Day 6 Dire Dawa Ethiopia October 22 2015
Praise the Lord – thank you for your prayers! Wes and Anton are much better and we had a great day today.
After devotion and discussion this morning, and spending some time meeting with our host (an amazing man – I can’t wait to tell you more about him when I see you….far to much to write in an email), we headed into town to tour and visit the local market and people there.
I will confess to you that today is the day I had the most anxiety about when we were planning this trip. During my last trip to Ethiopia 2 years ago, we stayed in Addis for the entire trip. We had been told numerous times that to remain in Addis was safe for Christians, but to leave Addis, even to the outskirts, was not as safe. Even before this trip, the enemy took advantage of this brewing fear, and many people again talked about the risks of traveling to eastern Ethiopia. People close to me told me they feared my safety and I believe these fears shaped into anxiety for me when I came here.
The reality of this place is far different, however. Yesterday we spent the afternoon walking through the town, visiting the market and navigating through the winding steep streets lined with local homes. The streetscape was magnificent and when we climbed to the top of the hill in the center of town, our view of the city was breathtaking. Children were playing everywhere with rocks, and sticks. Young girls and boys were carrying their donkeys down to the market to get water bottles filled for their families.
The surprising fact about this place was how inviting and kind these people were to us. While I had completely feared the unknown, I very quickly learned that these people love each other, and they love having guests. We were in fact a rarity in this town. Our guide tells us that tourists virtually never come, and in fact, we have not seen a single “light-skin person” during our stay here yet (with the exception of our host).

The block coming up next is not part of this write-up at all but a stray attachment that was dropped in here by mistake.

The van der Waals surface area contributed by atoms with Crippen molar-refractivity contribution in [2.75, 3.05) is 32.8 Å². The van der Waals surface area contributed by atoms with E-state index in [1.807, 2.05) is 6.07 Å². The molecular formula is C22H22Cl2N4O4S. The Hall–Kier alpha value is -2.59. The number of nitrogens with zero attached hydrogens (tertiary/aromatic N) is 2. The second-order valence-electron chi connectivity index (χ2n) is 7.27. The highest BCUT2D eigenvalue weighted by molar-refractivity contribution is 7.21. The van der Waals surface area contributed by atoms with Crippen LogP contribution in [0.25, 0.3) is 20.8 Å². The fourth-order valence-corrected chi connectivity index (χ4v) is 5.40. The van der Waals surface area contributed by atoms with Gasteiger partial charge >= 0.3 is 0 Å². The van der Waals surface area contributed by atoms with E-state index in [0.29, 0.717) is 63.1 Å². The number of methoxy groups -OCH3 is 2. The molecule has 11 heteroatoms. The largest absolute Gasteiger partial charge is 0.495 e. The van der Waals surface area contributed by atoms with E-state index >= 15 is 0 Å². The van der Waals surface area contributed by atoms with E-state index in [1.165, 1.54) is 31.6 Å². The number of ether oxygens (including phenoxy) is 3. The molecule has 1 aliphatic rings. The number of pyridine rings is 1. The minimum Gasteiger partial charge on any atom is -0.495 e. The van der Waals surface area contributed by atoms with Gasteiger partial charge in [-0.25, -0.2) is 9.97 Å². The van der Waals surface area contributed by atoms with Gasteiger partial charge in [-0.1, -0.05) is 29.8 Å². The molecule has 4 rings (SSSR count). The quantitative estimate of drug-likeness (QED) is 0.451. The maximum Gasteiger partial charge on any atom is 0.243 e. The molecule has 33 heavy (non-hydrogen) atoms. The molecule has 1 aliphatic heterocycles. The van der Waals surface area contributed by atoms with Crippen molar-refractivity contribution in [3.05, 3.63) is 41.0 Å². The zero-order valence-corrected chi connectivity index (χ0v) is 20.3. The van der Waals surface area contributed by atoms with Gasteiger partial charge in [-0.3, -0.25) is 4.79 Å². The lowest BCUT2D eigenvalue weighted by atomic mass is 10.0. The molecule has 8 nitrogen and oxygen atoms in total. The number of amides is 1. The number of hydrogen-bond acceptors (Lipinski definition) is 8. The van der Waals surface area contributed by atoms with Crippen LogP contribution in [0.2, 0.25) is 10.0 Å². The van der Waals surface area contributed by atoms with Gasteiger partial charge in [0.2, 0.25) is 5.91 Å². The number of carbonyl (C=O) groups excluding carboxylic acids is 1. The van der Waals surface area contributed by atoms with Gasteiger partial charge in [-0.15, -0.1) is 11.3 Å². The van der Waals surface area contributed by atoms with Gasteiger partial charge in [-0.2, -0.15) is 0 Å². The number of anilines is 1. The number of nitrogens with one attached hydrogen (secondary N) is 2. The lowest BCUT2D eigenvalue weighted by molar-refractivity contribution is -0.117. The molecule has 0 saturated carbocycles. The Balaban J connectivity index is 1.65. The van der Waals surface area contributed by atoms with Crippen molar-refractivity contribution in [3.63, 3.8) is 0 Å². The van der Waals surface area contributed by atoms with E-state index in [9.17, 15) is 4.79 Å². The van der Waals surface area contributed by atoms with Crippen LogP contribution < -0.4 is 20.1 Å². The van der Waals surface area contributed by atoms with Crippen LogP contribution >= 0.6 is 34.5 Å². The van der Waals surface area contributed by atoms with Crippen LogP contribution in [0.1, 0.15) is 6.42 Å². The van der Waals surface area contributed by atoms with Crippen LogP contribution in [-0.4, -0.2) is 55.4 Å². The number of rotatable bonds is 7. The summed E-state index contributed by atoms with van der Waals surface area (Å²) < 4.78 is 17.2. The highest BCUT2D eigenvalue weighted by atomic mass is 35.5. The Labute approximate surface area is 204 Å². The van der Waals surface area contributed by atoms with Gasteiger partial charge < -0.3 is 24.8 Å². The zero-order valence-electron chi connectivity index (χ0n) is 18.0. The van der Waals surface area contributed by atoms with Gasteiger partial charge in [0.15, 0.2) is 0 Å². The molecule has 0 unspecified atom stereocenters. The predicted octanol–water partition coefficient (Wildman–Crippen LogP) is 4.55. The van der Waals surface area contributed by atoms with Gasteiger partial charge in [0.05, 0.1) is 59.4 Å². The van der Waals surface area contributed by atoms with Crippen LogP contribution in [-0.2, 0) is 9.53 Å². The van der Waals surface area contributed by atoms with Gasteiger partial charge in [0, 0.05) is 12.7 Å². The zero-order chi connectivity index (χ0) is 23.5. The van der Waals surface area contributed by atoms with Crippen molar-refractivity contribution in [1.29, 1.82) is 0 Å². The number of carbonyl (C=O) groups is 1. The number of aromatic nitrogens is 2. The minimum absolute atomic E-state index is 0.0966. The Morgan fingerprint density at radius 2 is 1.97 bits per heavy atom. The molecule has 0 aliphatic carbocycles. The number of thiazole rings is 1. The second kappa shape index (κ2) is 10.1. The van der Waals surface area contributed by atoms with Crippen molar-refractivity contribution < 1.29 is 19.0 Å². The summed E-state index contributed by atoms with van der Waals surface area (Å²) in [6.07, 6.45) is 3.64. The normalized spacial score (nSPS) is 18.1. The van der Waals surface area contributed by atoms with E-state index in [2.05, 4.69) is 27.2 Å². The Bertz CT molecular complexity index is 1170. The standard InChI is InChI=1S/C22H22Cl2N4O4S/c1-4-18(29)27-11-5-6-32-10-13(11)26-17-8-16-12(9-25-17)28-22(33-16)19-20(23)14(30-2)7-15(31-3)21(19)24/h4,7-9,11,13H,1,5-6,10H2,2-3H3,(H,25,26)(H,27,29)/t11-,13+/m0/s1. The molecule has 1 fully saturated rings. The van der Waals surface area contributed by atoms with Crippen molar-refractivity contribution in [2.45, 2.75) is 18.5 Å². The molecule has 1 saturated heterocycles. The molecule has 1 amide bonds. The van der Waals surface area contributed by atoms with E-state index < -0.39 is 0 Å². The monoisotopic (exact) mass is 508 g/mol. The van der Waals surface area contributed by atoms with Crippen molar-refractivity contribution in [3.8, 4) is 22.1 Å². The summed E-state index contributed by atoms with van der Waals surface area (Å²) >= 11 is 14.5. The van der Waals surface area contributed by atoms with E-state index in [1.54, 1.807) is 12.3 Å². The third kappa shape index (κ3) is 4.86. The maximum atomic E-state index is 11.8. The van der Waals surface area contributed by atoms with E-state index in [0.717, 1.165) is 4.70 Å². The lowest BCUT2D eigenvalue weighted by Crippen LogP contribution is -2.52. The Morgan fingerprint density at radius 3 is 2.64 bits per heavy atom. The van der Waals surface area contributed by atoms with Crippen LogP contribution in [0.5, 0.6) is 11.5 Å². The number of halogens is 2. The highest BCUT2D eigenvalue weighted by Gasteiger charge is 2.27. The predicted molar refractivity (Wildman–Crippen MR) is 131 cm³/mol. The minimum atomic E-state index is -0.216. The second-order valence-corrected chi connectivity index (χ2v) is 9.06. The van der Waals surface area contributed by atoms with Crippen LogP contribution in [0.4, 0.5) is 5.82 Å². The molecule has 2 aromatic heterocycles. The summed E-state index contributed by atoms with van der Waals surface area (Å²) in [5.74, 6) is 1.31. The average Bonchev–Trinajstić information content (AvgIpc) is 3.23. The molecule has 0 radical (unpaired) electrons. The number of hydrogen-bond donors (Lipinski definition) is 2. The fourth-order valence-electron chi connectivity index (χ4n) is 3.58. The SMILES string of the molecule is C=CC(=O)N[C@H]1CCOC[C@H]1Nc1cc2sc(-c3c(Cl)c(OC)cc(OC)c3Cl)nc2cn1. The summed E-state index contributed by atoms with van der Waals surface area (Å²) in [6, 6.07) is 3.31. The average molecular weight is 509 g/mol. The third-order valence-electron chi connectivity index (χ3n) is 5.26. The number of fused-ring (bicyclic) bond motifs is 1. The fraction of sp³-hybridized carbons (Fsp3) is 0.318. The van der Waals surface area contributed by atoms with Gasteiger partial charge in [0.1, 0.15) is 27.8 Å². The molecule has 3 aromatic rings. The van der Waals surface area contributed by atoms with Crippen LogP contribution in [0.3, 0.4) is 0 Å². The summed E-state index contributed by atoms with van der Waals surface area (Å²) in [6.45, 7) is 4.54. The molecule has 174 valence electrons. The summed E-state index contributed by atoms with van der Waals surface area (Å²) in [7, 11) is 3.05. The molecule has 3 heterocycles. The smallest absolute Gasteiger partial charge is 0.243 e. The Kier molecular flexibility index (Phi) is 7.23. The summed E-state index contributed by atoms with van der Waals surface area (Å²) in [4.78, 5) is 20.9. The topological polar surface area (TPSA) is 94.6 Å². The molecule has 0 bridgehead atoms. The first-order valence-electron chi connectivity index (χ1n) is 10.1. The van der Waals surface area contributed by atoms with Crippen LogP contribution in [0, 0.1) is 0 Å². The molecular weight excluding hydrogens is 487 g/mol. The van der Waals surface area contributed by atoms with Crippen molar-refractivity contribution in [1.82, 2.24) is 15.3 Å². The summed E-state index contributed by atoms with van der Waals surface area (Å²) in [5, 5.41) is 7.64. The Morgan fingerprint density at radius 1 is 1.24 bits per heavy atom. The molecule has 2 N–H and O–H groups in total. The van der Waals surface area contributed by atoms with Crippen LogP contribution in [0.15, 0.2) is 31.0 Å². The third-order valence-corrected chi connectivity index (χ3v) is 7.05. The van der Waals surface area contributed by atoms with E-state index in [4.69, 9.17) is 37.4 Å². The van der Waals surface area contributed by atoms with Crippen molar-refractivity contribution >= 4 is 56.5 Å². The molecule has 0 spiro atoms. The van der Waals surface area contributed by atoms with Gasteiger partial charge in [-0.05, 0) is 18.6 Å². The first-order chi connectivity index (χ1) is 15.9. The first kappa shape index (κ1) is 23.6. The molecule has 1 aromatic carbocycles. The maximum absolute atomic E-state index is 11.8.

As I looked around at all the children laughing and running up to me to touch my hand, smile at me, and play, I felt their innocence resonating over the sound of the Mosque call to prayer ringing out over the whole town at a stunning volume.
The adults here are warm to us, smiling and shaking our hands, welcoming us to their community. I realize the love in these people, and I think this must be how God sees us all. We are all made to love each other, even across cultures.
All people are made to love, in all nations. They want for their families what we want for our families. The people we met yesterday were not radical, they were not threatening and I felt entirely safe. The fears that had been working on me before I left were only the work of the enemy again as there was no basis for any thing to fear in this place. (I will remain wise, however, and use good judgement to the best of my ability when traveling as I would recommend for anyone, of course).
Christ has purposed us to reach out to all people, all nations, even in the areas where we may have fear or dread, far outside of our comfort zone, so that all will have the opportunity to know Him, to know the gospel and to have everlasting life. How can we not aggressively pursue that for all people – would we not want the same for our children were we on the other side of the equation??
For God so loved the world – – the whole world, every nation, language, and all people – – that he gave his one and only son, so that all who believe in him shall not perish but have eternal life. John 3:16.
Our time is coming to a close here. We have one more day and then we start the long trip home. I can’t wait to tell you about day 7….
with love and blessings, heather